While posting recently about the rocks here, I mentioned that the red ones often contained plant fossils. By request, here they are.
I'll post more fossil pics later this week and try to come up with some IDs.
These are possibly leaves of Lycopods - Lepidophylloides maybe. Like this and this. The ancient lycopod tree had different types of leaves, and the grass-like ones were called Lepidophyllum. I believe that would put them in the Pennsylvanian period, about 300 million years ago.
But I'm not sure about that. I've never found any more entire leaf impressions than these. So if you know differently please tell me.
They could possibly be from the other clubmoss tree, the Sigillaria, or the horsetail tree, the Calamites. (They are all from roughly the same time period.)
Updated: I found this at the Virtual Paleontology Lab, which explains why the leaves can have a different scientific name than the rest of the plant:
Because we don't always know which leaves belong to which seeds when they are first discovered, we use the convention of form taxa. When organs are found isolated (not in organic connection), each type of leaf and seed is given its own binomial name (genus and species name according to the International Code of Botanical Nomenclature), without making any assumption about what belongs to what. To use the example discussed by Oliver and Scott (1904), leaves were described as Lyginopteris (genus only for brevity), seeds as Lagenostoma, and stems as Lyginodendron. The similarity of the first syllable gives a hint that the describing paleobotanists (others besides Oliver and Scott) suspected some relationship, but were unable to make a strong inference link. The last syllable of each name gives a hint to the organ type: "dendron" = stem, "pteris" is often used for frond-like foliage, "stoma" = seed. However, after Oliver and Scott's recognition of the unique glands on Lagenostoma lomaxi and species in the other organ form genera, they were able to make the whole-plant link with greater confidence. The whole plant then takes the name of the organ first described, in this case Lyginopteris. When you are writing, take care to make clear whether you are talking about form taxa (organs) or whole-plants.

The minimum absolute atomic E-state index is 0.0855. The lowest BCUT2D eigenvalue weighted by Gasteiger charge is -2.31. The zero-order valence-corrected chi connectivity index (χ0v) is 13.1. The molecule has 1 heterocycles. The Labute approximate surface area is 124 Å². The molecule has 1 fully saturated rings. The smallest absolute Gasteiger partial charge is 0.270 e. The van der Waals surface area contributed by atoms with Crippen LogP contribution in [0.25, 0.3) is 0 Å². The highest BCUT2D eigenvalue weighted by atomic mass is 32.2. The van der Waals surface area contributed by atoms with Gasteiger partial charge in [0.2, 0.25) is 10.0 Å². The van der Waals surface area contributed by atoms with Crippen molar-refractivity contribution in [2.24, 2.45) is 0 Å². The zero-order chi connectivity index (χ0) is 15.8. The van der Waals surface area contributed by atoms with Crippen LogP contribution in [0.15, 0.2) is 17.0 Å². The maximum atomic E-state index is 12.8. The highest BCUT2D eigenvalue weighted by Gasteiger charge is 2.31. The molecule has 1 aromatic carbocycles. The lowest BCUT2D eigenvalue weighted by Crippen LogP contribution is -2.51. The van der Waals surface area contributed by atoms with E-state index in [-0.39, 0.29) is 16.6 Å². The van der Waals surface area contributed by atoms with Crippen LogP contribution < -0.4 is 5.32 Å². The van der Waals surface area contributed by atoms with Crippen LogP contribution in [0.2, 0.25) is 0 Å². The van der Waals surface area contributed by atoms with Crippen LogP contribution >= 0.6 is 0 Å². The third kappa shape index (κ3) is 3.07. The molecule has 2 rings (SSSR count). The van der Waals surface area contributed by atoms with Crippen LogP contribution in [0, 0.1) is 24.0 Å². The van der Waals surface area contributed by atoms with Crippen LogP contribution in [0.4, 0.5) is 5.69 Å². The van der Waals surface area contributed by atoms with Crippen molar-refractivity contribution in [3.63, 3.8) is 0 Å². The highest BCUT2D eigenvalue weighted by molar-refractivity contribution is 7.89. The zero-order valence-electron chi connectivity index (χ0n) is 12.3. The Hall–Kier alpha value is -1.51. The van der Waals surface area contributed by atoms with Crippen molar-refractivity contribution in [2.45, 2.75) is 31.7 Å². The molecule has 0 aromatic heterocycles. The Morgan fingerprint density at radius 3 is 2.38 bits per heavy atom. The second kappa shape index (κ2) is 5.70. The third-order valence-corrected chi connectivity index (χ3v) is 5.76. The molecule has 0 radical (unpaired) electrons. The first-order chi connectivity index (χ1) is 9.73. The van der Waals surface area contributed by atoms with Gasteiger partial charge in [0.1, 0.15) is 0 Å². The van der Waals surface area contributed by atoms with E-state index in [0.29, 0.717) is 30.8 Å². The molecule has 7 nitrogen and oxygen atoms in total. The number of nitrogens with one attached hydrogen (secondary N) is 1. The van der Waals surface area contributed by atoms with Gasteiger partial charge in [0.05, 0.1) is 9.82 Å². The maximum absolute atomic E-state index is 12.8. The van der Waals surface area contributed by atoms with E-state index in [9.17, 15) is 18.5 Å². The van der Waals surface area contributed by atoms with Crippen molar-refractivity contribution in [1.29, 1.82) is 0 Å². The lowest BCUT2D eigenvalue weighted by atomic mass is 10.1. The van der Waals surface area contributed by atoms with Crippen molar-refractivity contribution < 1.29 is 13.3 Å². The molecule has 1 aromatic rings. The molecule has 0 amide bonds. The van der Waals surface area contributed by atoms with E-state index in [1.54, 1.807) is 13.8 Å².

Also, this is what the globe looked like 300 million years ago. Plate tectonics! Continental drift! Gotta love it.
If I'm right about what these are, the fossils pre-date dinosaurs. Pretty cool.
Here's what it's thought to have looked like around here at that time, more or less. There are modern relatives of some of these ancient plants, such as the plant-rescue ground cedar I tried (unsuccessfully, as it turns out) to transplant here last year.
Sue the T-rex? Sniff. Ho hum. My fossils are older than that. Almost five times older! Now if I could only find somebody to pay me $8 million for them...
P.S. I have learned so much since I started writing this blog - looking all this stuff up so I can pretend like I know what I'm talking about.